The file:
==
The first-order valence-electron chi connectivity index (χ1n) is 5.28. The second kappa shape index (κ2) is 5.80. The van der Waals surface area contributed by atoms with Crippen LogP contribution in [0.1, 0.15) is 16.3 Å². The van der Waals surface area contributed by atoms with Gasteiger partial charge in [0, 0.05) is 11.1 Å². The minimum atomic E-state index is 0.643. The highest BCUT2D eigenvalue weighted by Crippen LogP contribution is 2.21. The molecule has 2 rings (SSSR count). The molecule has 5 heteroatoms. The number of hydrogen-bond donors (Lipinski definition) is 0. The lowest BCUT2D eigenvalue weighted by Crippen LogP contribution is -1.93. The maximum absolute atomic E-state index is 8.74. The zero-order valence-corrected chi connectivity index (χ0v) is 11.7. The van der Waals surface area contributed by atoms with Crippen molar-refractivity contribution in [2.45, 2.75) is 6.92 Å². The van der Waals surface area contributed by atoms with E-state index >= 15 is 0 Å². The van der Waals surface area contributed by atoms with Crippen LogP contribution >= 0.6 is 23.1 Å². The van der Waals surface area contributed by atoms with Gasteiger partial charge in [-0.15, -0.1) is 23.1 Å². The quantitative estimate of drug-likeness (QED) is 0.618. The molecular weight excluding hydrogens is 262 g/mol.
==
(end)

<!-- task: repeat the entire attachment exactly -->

The first-order valence-electron chi connectivity index (χ1n) is 5.28. The second kappa shape index (κ2) is 5.80. The van der Waals surface area contributed by atoms with Crippen LogP contribution in [0.1, 0.15) is 16.3 Å². The van der Waals surface area contributed by atoms with Gasteiger partial charge in [0, 0.05) is 11.1 Å². The minimum atomic E-state index is 0.643. The highest BCUT2D eigenvalue weighted by Crippen LogP contribution is 2.21. The molecule has 2 rings (SSSR count). The molecule has 5 heteroatoms. The number of hydrogen-bond donors (Lipinski definition) is 0. The lowest BCUT2D eigenvalue weighted by Crippen LogP contribution is -1.93. The maximum absolute atomic E-state index is 8.74. The zero-order valence-corrected chi connectivity index (χ0v) is 11.7. The van der Waals surface area contributed by atoms with Crippen molar-refractivity contribution in [2.45, 2.75) is 6.92 Å². The van der Waals surface area contributed by atoms with E-state index >= 15 is 0 Å². The van der Waals surface area contributed by atoms with Crippen LogP contribution >= 0.6 is 23.1 Å². The van der Waals surface area contributed by atoms with Gasteiger partial charge in [-0.15, -0.1) is 23.1 Å². The quantitative estimate of drug-likeness (QED) is 0.618. The molecular weight excluding hydrogens is 262 g/mol.